Satellite images have revealed that a network of ancient rivers once flowed through the sands of the Arabian Desert, leading scientists to believe that the region experienced wetter periods in the past.
The images are the starting point for a major potentially ground-breaking research project led by the University of Oxford into human evolutionary heritage. The research team will look at how long-term climate change affected early humans and animals who settled or passed through and what responses determined whether they were able to survive or died out.
Over the course of five years the researchers will study the landscape features and excavate sites of likely archaeological interest, using the network of water courses as a map. They will use the latest dating techniques to pinpoint the ages of fossils of animals, plants and different stone tool technologies and compare the similarities and differences displayed in the region’s rock art.
The team's main focus will be the Arabian Desert, but the work will also cover the wider Peninsula. One key question they will attempt to answer is when the first early modern humans are likely to have first arrived in the Arabian Peninsula from Africa and perhaps surrounding regions. They will also look for evidence that suggests how early modern humans were able to survive, or not, in arid and extreme conditions.
Project leader Professor Michael Petraglia, Co-Director of the Centre for Asian Archaeology at Oxford University's School of Archaeology, said: 'From NASA images (above) taken of the Arabian Desert we can see physical landscape features that are visible from space that denote a whole network of former river valleys and lake basins. These lines and dips in the sand provide us with a map of the region upon which we will focus our research activity. The presence of water is an accurate indicator of where early humans and animals migrated to or settled.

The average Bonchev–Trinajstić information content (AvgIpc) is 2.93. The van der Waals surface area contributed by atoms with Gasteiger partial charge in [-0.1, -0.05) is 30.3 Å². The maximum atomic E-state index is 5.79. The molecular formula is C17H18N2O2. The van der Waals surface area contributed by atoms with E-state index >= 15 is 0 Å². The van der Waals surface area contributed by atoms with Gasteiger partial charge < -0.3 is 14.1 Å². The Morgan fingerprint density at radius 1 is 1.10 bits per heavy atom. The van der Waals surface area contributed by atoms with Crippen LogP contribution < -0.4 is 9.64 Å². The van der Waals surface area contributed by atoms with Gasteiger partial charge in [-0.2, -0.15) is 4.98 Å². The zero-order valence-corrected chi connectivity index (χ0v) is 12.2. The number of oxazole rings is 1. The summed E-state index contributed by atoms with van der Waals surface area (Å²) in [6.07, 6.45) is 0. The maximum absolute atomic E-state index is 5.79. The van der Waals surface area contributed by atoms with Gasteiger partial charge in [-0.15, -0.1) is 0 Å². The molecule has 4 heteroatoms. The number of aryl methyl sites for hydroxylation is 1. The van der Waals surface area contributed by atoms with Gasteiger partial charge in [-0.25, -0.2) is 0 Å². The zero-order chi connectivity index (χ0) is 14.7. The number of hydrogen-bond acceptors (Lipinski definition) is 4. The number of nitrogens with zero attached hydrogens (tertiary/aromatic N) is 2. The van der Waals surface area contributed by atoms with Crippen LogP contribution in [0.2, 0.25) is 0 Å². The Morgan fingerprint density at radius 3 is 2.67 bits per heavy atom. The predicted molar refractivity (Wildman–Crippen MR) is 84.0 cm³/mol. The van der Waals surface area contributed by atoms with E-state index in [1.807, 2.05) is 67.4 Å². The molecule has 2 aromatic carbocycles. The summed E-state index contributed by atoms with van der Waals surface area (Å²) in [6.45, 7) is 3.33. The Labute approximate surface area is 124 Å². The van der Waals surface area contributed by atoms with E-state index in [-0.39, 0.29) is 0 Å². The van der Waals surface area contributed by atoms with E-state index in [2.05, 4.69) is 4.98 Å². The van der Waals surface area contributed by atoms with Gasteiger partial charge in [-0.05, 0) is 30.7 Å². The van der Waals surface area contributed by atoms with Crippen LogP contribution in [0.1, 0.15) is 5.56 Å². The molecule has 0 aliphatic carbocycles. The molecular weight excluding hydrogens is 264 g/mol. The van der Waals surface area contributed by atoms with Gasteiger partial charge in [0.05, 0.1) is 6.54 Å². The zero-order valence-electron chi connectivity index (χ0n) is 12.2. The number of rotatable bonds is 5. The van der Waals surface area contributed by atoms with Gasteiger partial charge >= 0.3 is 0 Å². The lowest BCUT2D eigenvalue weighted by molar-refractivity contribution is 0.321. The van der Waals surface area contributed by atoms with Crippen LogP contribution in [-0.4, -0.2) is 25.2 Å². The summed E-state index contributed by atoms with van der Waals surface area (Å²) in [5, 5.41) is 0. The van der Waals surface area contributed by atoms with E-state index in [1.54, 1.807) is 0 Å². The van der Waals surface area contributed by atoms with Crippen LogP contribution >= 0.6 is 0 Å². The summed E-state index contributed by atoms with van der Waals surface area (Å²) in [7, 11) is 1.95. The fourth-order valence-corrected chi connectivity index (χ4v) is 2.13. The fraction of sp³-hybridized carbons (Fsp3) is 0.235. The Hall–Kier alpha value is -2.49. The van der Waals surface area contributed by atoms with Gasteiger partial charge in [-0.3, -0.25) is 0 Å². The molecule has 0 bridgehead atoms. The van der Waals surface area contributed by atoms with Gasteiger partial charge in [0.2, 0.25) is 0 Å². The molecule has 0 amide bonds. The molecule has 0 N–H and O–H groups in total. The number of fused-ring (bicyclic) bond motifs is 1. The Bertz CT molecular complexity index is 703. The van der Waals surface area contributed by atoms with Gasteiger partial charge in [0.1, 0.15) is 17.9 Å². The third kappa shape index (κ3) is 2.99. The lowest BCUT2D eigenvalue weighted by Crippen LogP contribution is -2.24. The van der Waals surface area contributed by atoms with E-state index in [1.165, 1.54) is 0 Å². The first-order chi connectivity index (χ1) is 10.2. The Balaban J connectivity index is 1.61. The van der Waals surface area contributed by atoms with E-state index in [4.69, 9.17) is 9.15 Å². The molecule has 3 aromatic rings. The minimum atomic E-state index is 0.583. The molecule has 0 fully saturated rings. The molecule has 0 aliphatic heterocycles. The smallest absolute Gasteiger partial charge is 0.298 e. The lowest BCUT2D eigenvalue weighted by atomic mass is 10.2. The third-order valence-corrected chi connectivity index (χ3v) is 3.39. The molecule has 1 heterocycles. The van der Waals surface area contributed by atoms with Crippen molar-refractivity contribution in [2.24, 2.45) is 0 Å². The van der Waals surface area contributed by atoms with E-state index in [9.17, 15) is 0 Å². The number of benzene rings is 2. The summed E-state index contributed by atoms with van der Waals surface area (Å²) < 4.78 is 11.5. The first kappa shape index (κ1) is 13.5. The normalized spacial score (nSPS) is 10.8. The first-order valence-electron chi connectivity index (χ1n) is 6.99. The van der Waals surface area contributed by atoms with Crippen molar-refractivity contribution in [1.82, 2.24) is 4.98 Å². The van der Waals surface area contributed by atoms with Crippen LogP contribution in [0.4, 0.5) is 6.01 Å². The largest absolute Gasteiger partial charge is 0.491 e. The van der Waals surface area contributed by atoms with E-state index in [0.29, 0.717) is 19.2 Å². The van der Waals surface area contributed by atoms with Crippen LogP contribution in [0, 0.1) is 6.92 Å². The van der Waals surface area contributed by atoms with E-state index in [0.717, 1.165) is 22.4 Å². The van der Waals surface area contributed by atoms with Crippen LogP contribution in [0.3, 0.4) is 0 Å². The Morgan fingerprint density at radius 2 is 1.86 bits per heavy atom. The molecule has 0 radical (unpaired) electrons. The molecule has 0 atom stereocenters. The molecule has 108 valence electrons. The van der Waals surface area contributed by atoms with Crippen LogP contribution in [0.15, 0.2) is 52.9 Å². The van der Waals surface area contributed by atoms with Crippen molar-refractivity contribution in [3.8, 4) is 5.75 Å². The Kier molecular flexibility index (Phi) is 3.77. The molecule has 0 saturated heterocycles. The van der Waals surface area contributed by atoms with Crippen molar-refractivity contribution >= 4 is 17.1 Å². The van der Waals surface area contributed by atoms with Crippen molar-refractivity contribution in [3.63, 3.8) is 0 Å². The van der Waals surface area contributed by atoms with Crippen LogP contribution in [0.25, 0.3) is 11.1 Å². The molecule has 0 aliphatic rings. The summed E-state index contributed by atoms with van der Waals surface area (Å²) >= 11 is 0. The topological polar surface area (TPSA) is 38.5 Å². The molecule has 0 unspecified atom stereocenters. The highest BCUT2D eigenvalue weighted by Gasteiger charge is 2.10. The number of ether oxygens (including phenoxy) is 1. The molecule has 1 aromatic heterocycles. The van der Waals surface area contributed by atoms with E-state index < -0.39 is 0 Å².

'The Arabian Peninsula has a wealth of archaeological sites and spectacular deposits of former rivers and lakes. Yet despite its significance as a bridge between two continents, surprisingly very little is known about its early prehistory. This project draws on many disciplines: the sum of which should reveal a hitherto untold but very important story about the effect of climate change on early humans.'
The researchers will identify key excavation sites, including sites where work has already been done, and where stone tools and the fossils of animals, such as wild cattle, have been found. The researchers will also conduct field studies in former lake basins, where fossils of fish of up to a metre long were discovered.
A variety of dating techniques will be used by the researchers to pinpoint the ages of fossils and stone tools to set out the chronologies of archaeological sites. Dating work on animal and faunal fossils could provide new information about possible food sources of early humans, as well as the timing of environmental changes.
The project will examine marine cores, caves, existing wide water wells and quarry pits to view the stratigraphy. They will also examine deposits between 30 to 60 metres deep to measure the effects of environmental change, observing any changes from plant fossils and rocks and strata indicating when the climate was wetter or drier.
The scientists will extract the DNA of animals derived from the Arabian Peninsula. The DNA acts as a molecular clock which can tell the researchers more about that animal's most recent common ancestor and when it is likely to have arrived. They will examine the DNA of a number of species from museum collections, such as ostrich, oryx, ibex, hyena, and honey badger to establish their origin, their demographic histories, and likely dispersal patterns.
The Daily Galaxy via Oxford University